Caring for district grounds

The Millard Public School District extends across the southwest suburban area of Omaha, Neb. With three high schools, six middle schools and currently 24 (soon to be 25) elementary schools, the district is proud to serve 21,500 students in kindergarten through 12th grade, and employ 2,700 staff members.

Terry Haubold is manager of maintenance and grounds for the district, working within the Sodexho School Services contract. He says, “On the grounds side of the operation, we are responsible for maintaining 39 building sites on approximately 344 mowable acres of land. The largest site has approximately 381,000 square feet of building and 61 mowable acres; the smallest is approximately 1,400 square feet of building and .22 acre of land to maintain. Our grounds department is responsible for mowing, trimming, fertilization, pest control, irrigation and all other cultural maintenance practices.”

From left to right: Lou Osborn; Kevin Becker, grounds department head; Rob Lender; and Matt Novak.

He says, “Our total grounds department is made up of 12 skilled full-time employees, seven part-time employees and five seasonal employees. Kevin Becker serves as grounds department head, and his expertise is a vital part of our overall program. Out of this group, three full-time employees, Lou Osborn, Rob Lender and Matt Novak, work along with Kevin on our A team, and are responsible for all sports field management with varying assistance from one full-time employee and one seasonal employee.”

The big picture

Spread between the district’s three high schools are: four baseball, three softball, three soccer and three football fields, five multipurpose practice fields, three all-weather running tracks with field events, 18 all-weather tennis courts and one shared synthetic turf field. Each of the six middle schools has their own football field and an asphalt running track.

Matt Novak sets the striping pattern with a reel mower.

The elementary schools have open multipurpose field space with a portion of the turf area equipped with a backstop for baseball. These fields serve the physical education program along with elementary intramural and neighborhood sports use. The elementary fields are native soil with a combination of bluegrasses and turf-type tall fescues. They are maintained within the general turf category. Three mowing crews break the district into thirds and make a weekly circuit of that turf area. Each crew is equipped with a 580 Toro Groundsmaster and a zero-turn radius mower, a small walk-behind mower and two string trimmers.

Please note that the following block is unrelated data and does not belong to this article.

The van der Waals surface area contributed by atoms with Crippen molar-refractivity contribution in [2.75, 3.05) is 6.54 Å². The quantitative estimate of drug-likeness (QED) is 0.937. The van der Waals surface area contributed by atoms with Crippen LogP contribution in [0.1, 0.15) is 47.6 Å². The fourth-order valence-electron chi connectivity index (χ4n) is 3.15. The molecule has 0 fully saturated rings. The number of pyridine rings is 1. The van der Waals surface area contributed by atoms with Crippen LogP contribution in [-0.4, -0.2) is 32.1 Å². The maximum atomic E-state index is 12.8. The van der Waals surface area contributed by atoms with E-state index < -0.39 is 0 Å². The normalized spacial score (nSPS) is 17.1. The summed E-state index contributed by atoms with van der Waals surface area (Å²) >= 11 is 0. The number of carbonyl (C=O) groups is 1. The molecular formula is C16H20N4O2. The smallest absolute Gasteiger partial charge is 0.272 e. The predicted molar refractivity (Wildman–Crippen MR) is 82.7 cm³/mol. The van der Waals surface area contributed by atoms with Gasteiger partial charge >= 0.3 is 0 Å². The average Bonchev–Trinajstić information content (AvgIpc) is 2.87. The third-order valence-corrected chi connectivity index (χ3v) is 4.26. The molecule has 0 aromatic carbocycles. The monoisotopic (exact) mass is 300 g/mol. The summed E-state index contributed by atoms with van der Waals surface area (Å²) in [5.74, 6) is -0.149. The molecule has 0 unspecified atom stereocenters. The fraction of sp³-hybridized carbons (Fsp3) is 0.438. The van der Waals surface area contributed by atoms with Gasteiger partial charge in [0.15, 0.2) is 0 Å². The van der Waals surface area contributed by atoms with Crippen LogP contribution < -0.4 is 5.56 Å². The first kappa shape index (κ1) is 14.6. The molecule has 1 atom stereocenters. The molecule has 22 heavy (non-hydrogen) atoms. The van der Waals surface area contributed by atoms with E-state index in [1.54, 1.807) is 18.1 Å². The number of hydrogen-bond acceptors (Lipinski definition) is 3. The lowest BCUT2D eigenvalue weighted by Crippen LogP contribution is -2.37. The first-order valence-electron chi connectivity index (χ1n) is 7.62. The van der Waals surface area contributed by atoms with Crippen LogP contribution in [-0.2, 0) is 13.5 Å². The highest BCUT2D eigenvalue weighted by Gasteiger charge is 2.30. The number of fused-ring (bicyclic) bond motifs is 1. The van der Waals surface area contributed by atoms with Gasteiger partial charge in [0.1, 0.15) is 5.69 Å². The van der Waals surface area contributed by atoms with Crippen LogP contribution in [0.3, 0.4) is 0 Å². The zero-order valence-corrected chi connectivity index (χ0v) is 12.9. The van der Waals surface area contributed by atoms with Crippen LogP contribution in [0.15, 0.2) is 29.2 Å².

Most of the middle and high school athletic fields are a native amended soil, which is made up primarily of a mixture of Marshall silty clay loam and Marshall-Ponca silty clay loams. Two of the newer fields, one soccer and one football on the Millard West High School campus, are sand-based fields with a mix of 85 percent #10 USGA sharp sand and 15 percent Dakota reed sedge.

Lou Osborn mows the field with the 12-foot Toro rotary mower.

All of the fields are primarily bluegrass, a Kentucky bluegrass blend called Grid Blue from United Seeds, Inc., which includes Cabernet, Perfection, Princeton 105, Rambo and Rugby II Kentucky bluegrasses. Haubold says, “When the budget and time allow it, we do an overseeding of the fields using the Grid Blue blend. When the fields are in play, we will try to overseed with a rye blend. We use Five Iron Perennial Ryegrass from United Seeds, Inc., a blend of All Star 3, Revenge, SR4600 and TopHat2 perennial ryegrasses.”

As in most areas, water use is becoming more of a concern. Approximately 250 acres, including all the athletic fields, are equipped with inground irrigation. In the past two years, the district has converted their irrigation control to a Toro Sentinel System to better monitor water usage and control application rates and timing. It includes a centrally located weather station sensor that monitors everything from UV, wind and evapotranspiration (ET).  Haubold says, “In the first year of operation of the Sentinel System, we were able to cut water usage on our athletic fields by an average of 40 percent. Because our district is spread across such a wide area, conditions can vary greatly from one site to another. We are considering adding a second weather station in the future to further increase the efficiency of the system.”